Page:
Study suggests glucosamine no better than placebo for osteoarthritis

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The British Medical Journal has published online the results of a study in the effectiveness of glucosamine, chondroitin or placebo on patients with osteoarthritis of hip or knee. The study looked at published trials and used the data to see how effective these supplements were in relieving symptoms.

Glucosamine and chondroitin are widely advertised and sold as treatments for osteoarthritis and other arthritic conditions. Taken as supplements, glucosamine which is found naturally in the joints, is claimed to stimulate the production of connective tissue to help prevent the bones rubbing. Chondroitin is claimed to stimulate the production of cartilage and combined together with glucosamine helps to maintain healthy joints.

In the study the main area that was looked at was the intensity of pain, with a secondary outcome of joint space. The study looked at trials which included more than 200 patients in each that included glucosamine or choddroitin and their combination with placebo or as direct head-to-head trials.

The 10 trials which had a total of 3803 patients, showed that compared with placebo glucosamine and chondroitin or in combination do not reduce pain or have any impact on the space within a joint.

Professor Peter Juni who is head of division at the Institute of Social Preventive Medicine, University of Bern in Switzerland and one of the study authors told the BBC Radio Today programme that:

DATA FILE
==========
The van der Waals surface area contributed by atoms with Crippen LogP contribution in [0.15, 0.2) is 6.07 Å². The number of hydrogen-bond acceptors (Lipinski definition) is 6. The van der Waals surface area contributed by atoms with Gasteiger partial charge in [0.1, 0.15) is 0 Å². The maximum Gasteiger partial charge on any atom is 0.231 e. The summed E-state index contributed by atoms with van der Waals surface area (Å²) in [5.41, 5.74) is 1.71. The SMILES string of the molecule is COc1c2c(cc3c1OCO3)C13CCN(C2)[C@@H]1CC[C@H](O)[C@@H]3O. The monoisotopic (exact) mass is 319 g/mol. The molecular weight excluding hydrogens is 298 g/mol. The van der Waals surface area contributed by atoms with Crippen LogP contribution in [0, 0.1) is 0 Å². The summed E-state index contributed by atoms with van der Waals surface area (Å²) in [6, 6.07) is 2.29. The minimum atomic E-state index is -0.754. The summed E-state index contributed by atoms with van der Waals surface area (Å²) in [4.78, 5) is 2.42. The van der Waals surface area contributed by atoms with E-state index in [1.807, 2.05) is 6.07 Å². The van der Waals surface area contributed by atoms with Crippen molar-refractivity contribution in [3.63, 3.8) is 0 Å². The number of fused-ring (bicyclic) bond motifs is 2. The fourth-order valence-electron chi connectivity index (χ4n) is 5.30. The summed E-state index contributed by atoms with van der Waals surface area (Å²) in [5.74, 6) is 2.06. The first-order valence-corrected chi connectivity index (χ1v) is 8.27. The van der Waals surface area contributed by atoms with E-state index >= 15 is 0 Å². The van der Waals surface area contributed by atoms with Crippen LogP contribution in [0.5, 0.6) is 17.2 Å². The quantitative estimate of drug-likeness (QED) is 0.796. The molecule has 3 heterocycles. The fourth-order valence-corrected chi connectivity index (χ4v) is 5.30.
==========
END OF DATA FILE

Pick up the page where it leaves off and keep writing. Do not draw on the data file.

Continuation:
“…these supplements show no benefit for osteoarthritis in the hip or knee..”

although he did add

“…although they don’t benefit a patient, they won’t cause any harm, so if a patient feels better, then there is no reason to stop taking these supplements, even though they are probably wasting their money…”

One recommendation from the report was that health authorities and insurers should no longer pay for these supplements and new prescriptions should be discouraged.

If you are currently taking either of these supplements, you may wish speak to your healthcare provider about how to proceed.

British Medical Journal (BMJ)
British Broadcast Corporation (BBC)

A full version of the study is available free online at:
www. bmj .com

BMJ assessed online 17 September 2010